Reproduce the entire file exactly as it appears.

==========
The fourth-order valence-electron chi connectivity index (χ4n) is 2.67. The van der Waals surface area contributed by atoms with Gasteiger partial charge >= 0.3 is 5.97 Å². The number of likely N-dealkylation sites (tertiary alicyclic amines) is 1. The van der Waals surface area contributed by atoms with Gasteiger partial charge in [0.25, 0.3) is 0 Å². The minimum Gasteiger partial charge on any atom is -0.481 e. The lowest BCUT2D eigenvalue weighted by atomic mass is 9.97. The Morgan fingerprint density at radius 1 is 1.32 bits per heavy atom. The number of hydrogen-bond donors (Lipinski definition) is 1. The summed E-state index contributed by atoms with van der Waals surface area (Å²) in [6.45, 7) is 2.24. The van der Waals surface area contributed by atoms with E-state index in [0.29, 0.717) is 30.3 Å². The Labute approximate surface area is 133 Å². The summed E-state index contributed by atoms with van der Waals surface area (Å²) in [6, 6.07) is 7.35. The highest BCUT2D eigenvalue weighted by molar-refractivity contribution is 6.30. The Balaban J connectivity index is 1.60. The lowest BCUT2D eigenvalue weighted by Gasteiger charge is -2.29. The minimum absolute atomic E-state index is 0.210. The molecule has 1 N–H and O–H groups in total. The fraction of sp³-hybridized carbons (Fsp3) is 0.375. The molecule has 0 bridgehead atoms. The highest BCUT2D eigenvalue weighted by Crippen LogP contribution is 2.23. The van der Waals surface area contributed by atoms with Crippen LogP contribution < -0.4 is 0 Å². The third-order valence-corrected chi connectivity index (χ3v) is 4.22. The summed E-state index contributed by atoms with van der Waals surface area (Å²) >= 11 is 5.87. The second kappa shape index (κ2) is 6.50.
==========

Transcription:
The fourth-order valence-electron chi connectivity index (χ4n) is 2.67. The van der Waals surface area contributed by atoms with Gasteiger partial charge >= 0.3 is 5.97 Å². The number of likely N-dealkylation sites (tertiary alicyclic amines) is 1. The van der Waals surface area contributed by atoms with Gasteiger partial charge in [0.25, 0.3) is 0 Å². The minimum Gasteiger partial charge on any atom is -0.481 e. The lowest BCUT2D eigenvalue weighted by atomic mass is 9.97. The Morgan fingerprint density at radius 1 is 1.32 bits per heavy atom. The number of hydrogen-bond donors (Lipinski definition) is 1. The summed E-state index contributed by atoms with van der Waals surface area (Å²) in [6.45, 7) is 2.24. The van der Waals surface area contributed by atoms with E-state index in [0.29, 0.717) is 30.3 Å². The Labute approximate surface area is 133 Å². The summed E-state index contributed by atoms with van der Waals surface area (Å²) in [6, 6.07) is 7.35. The highest BCUT2D eigenvalue weighted by molar-refractivity contribution is 6.30. The Balaban J connectivity index is 1.60. The lowest BCUT2D eigenvalue weighted by Gasteiger charge is -2.29. The minimum absolute atomic E-state index is 0.210. The molecule has 1 N–H and O–H groups in total. The fraction of sp³-hybridized carbons (Fsp3) is 0.375. The molecule has 0 bridgehead atoms. The highest BCUT2D eigenvalue weighted by Crippen LogP contribution is 2.23. The van der Waals surface area contributed by atoms with Crippen LogP contribution < -0.4 is 0 Å². The third-order valence-corrected chi connectivity index (χ3v) is 4.22. The summed E-state index contributed by atoms with van der Waals surface area (Å²) >= 11 is 5.87. The second kappa shape index (κ2) is 6.50.